A Small Matter of Four Decades
It isn’t just 43 years that separate 1976 and 2019, however. They’re separated by a revolution in the ways that the public finds and interacts with scientific and para-scientific information. Scores of professional paleontologists—the kind of folks who might have written for a magazine in 1976—now have their own blogs, Instagram accounts, Twitter followers, and YouTube channels, and there’s little to entice them to write for print when they can get their ideas in front of the public with a few mouse clicks—and maintain control of the entire process to boot. (Think of Darren Naish’s “Tetrapod Zoology”; open-sourcer John Tennant’s “Green Tea and Velociraptors”; Jacquelyn Gill’s “The Contemplative Mammoth”; Mark Witton’s blog of the same name; and Brian Switek’s “Laelaps” on the Scientific American Blog Network or, on Twitter, Dustin Growick (a science instructor at the New York Hall of Science) and Thomas Holtz (lecturer in vertebrate paleontology, U. of Maryland).

Museums and even organizations like the Paleontological Society and the Society for Vertebrate Paleontology, to name only two, have their own blogs and a social-media presence; the PLOS Paleo Community is huge.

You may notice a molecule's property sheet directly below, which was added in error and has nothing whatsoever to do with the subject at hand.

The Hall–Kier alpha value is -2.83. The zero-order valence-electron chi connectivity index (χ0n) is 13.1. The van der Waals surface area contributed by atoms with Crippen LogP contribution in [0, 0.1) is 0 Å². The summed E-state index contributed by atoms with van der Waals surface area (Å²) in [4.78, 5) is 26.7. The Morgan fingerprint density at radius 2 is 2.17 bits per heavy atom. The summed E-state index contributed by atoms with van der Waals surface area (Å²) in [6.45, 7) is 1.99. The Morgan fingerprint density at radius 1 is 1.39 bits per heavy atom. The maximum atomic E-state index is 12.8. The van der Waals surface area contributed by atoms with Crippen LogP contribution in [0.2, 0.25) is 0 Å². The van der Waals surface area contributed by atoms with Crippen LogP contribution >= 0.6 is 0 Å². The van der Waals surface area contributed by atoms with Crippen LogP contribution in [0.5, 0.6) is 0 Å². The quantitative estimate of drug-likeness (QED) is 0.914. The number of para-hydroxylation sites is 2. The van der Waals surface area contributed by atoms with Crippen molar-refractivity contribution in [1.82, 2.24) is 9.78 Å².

Meanwhile, the way in which magazines and books are produced—meaning as physical objects—has also undergone a convulsion. The price of paper has not stopped rising since the late ‘70s (in the last year alone, the price increased by 25%), and paper supplies worldwide continue to shrink dramatically. Today, most large-scale book and magazine printing is done overseas. That winds up being cheaper than US-based printing, even taking shipping costs into consideration. The result is that the per unit price can be lower—but only if a publisher is able to order thousands of copies at a time. That puts small magazines and small publishers in a tight spot, forcing us to fall back on the POD industry, whose cut of our profits is enormous. I probably don’t need to add that postage has increased more than 400% since 1976. In brief, some of what was possible for a small magazine 43 years ago isn’t possible today.

A Little Credit?
I’ll finish by saying that, while I’d agree that it’s too bad we didn’t get to see what Fossils Magazine might have become, Fossil News has been serving the community of amateur paleontologists for more than two decades—and doing so well. The fact is, Fossils Magazine died after one issue. We’re still going—and there’s something to be said for the species that survives.

I would have no hesitation putting our “overall quality” up against any other citizen-paleo magazine now (or ever) in existence—whether for production values, editing and writing, international scope, or visual appeal.

Tony Edger may be right that Fossils Magazine “caught lightning in a bottle,” but Fossil News turned lighting into a steady fire, and that’s a cause for congratulations and celebration, not nostalgia.